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U.S. Equal Employment Opportunity Commission



PRESS RELEASE
2-10-10

Akeena Solar Settles Disability Discrimination Suit

EEOC Obtains $30,000 for Woman With Paralyzed Arm Fired Within Hours of Starting Work

SAN JOSE, Calif. – The Los Gatos, Calif.-based solar power  company Akeena Solar will pay $30,000 to a payroll/accounts technician and  implement preventative measures to settle a federal disability discrim­ination  lawsuit, U.S. Equal Employment Opportunity Commission (EEOC) announced today.

This resolved the EEOC’s suit  alleging that Gladys Tellez, a 44-year-old Latina hired to be a payroll/accounts  technician on November 13, 2006, was fired by Akeena Solar within hours of her  first day at work the next day, after her supervisor discovered that her left  arm was paralyzed. The EEOC’s  investigation determined that Tellez was fully qualified and capable of  performing the essential functions of the position despite her disability.

Title I of the  Americans with Disabilities Act (ADA) prohibits employment discrimination  against people with disabilities in the private sector and state and local  governments. After a neutral investigation  conducted by EEOC Investigator Juan Vaca and first attempting to reach a  voluntary settlement through conciliation, the EEOC filed the suit (EEOC v. Akeena  Solar, Inc., Civ. No. C08-4527 PVT) in U.S. District Court for the  Northern District of California.

Under the terms of the consent  decree, Akeena Solar will pay Tellez $30,000 in damages, post a notice in the  workplace concerning the company’s commitment to complying with the ADA,  institute annual training on preventing disability discrimination to staff  involved in hiring and recruitment, and to report to the EEOC any disability  discrimination complaints that arise for the next three years.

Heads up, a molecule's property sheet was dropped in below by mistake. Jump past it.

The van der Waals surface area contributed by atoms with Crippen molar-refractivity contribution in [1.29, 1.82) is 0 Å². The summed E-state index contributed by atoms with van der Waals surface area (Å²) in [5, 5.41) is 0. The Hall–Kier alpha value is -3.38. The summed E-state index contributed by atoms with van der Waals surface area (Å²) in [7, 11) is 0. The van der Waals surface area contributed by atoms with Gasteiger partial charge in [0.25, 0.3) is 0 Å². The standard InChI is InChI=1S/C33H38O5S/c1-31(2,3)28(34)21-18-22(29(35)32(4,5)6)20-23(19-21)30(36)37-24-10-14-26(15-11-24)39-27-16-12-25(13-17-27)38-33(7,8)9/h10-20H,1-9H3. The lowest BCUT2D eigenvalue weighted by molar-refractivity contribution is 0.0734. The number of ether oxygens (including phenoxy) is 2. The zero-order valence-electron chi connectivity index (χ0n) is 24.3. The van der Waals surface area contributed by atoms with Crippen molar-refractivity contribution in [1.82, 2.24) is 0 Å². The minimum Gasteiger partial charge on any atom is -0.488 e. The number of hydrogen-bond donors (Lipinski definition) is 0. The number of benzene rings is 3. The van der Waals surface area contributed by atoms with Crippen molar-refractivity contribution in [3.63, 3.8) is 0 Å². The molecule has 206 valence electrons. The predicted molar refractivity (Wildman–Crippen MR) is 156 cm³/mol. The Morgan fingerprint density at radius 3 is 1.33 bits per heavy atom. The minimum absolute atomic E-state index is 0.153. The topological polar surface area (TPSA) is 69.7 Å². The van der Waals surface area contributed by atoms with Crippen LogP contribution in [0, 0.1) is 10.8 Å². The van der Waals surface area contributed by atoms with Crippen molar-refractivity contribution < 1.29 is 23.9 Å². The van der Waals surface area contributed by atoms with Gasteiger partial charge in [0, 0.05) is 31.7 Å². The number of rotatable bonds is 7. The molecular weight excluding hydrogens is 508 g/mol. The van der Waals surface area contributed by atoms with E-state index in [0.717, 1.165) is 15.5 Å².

“All too frequently, the mainstream  public, including employers, perceive people with disabilities through a filter  of upon myths and stereotypes, instead of assessing each person on their own  terms,” said EEOC Regional Attorney William Tamayo. “In Ms. Tellez’s case, she was not even given  a full day to prove herself. We hope  this resolution will encourage employers to give persons with disabilities a  fair shot at establishing their individual worth and value at work.”

EEOC San Francisco District Director  Michael Baldonado noted, “A truly ‘green’ business will make the most of human  resources as well as energy sources. This  settlement benefits Akeena Solar’s workforce by ensuring that management is  educated to recognize and prevent disability bias.”

According to its web site,  www.akeena.net, Akeena Solar is one of the leading designers and integrators of  solar power photovoltaic systems for residential and commercial customers in California, New York, New Jersey and Connecticut.

The EEOC enforces federal laws prohibiting employment  discrimin­ation. Additional information  about the EEOC is available on its web site at www.eeoc.gov.